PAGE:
The first was “cold fusion”. Martin Fleischmann, a world-leading electrochemist, and Stanley Pons decided that if deuterium was electrolyzed under appropriate conditions you could get nuclear fusion. They did a range of experiments with palladium electrodes, which would strongly adsorb the deuterium, and sometimes they got unexplained but significant temperature rises. Thus they claimed they got nuclear fusion at room temperature. They also claimed to get helium and neutrons. The problem with this experiment was that they themselves admitted that whatever it was only worked occasionally; at other times, the only heat generated corresponded to the electrical power input. Worse, even when it worked, it would be for only so long, and that electrode would never do it again, which is perhaps a sign that there was some sort of impurity in their palladium that gave the heat from some additional chemical reaction.

What happened next was nobody could repeat their results. The problem then was that being unable to repeat a result when it is erratic at best may mean very little, other than, perhaps, better electrodes did not have the impurity. Also, the heat they got raised the temperature of their solutions from thirty to fifty degrees Centigrade. That would mean that at best, very few actual nuclei fused. Eventually, it was decided that while something might have happened, it was not nuclear fusion because nobody could get the required neutrons. That in turn is not entirely logical. The problem is that fusion should not occur because there was no obvious way to overcome the Coulomb repulsion between nuclei, and it required palladium to do “something magic”. If in fact palladium could do that, it follows that the repulsion energy is not overcome by impact force. If there were some other way to overcome the repulsive force, there is no reason why the nuclei would not form 4He, because that is far more stable than 3He, and if so, there would be no neutrons. Of course I do not believe palladium would overcome that electrical repulsion, so there would be no fusion possible.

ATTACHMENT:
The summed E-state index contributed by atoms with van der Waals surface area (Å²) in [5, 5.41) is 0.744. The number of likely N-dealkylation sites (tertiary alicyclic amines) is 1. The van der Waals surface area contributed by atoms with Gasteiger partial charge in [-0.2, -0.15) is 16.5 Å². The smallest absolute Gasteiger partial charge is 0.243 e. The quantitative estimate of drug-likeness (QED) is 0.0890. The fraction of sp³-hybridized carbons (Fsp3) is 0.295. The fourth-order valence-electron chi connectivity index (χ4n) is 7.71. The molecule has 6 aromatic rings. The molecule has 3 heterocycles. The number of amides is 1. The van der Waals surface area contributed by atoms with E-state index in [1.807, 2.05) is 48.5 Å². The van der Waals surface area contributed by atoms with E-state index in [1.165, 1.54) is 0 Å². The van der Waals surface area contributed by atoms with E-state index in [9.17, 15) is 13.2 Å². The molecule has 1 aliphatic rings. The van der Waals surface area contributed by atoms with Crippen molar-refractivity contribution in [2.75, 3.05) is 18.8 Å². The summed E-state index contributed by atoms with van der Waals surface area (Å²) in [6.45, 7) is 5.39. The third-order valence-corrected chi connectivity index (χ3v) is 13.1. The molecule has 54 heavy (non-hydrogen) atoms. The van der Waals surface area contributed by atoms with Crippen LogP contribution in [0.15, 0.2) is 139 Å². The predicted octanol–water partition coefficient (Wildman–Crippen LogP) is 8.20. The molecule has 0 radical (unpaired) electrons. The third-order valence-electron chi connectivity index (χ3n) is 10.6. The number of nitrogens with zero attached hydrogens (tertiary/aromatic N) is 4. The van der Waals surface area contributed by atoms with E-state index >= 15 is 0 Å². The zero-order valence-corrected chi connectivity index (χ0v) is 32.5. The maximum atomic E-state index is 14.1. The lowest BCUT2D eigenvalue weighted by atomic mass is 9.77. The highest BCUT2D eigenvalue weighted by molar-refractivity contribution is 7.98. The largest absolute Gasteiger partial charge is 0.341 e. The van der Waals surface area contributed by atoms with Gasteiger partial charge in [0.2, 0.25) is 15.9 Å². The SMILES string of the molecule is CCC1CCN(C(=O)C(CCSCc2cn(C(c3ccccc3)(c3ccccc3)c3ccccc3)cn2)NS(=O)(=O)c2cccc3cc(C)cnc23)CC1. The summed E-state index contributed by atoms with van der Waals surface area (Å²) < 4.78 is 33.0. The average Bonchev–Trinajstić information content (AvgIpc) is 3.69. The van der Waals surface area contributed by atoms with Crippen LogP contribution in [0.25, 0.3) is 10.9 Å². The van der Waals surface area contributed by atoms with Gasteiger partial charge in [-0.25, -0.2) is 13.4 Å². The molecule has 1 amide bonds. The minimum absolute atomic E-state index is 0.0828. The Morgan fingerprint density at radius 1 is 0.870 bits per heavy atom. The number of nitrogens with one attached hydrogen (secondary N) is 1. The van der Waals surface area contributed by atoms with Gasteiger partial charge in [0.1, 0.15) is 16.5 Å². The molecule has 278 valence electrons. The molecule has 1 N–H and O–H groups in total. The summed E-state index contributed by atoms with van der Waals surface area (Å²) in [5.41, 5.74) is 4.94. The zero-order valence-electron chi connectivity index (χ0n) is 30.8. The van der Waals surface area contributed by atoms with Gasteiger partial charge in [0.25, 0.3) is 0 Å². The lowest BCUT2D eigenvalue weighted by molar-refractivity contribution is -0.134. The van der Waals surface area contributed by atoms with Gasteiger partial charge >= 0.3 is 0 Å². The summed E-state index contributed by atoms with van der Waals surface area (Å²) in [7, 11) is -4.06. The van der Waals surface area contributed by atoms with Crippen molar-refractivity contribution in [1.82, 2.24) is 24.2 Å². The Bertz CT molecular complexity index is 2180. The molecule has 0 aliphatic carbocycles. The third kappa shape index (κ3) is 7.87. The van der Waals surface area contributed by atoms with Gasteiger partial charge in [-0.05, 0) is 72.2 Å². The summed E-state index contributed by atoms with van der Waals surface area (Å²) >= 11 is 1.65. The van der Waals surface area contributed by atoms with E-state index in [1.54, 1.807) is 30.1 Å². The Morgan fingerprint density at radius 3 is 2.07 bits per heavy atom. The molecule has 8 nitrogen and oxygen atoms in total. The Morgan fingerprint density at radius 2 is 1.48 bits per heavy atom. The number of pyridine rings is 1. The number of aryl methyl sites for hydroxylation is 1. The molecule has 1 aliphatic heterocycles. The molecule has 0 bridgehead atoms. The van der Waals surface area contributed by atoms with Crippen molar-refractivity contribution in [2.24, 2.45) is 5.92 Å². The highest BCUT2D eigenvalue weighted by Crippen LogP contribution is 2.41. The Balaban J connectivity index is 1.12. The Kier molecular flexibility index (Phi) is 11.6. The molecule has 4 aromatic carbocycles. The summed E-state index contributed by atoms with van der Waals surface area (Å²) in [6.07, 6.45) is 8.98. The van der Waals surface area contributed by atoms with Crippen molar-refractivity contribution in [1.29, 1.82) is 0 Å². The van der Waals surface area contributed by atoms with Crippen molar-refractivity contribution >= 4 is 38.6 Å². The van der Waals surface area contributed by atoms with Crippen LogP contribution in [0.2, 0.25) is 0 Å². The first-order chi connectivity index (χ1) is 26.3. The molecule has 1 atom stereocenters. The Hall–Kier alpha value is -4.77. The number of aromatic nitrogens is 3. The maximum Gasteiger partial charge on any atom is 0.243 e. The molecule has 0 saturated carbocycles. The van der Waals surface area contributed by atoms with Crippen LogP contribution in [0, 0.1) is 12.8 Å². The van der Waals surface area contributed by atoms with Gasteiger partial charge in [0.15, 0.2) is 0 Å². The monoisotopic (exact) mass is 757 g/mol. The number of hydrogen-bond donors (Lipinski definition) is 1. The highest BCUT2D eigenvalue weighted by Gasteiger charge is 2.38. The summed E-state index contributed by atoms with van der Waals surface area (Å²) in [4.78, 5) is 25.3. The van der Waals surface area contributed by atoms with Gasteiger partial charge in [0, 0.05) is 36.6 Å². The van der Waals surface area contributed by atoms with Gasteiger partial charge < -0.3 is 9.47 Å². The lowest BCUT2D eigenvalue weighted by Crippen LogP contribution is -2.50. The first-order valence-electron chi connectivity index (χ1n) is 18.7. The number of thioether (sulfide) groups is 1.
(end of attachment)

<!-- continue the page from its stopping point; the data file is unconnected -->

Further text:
Interestingly, the chemists who did this experiment and believed it would work protected themselves with a safety shield of Perspex. The physicists decided it had no show, but they protected themselves with massive lead shielding. They knew what neutrons were. All in all, a rather sad ending to the career of a genuinely skillful electrochemist.

More to follow.

A Further Example of Theory Development.

In the previous post I discussed some of what is required to form a theory, and I proposed a theory at odds with everyone else as to how the Martian rivers flowed. One advantage of that theory is that provided the conditions hold, it at least explains what it set out to do. However, the real test of a theory is that it then either predicts something, or at least explains something else it was not designed to do.

Currently there is no real theory that explains Martian river flow if you accept the standard assumption that the initial atmosphere was full of carbon dioxide. To explore possible explanations, the obvious next step is to discard that assumption. The concept is that whenever forming theories, you should look at the premises and ask, if not, what?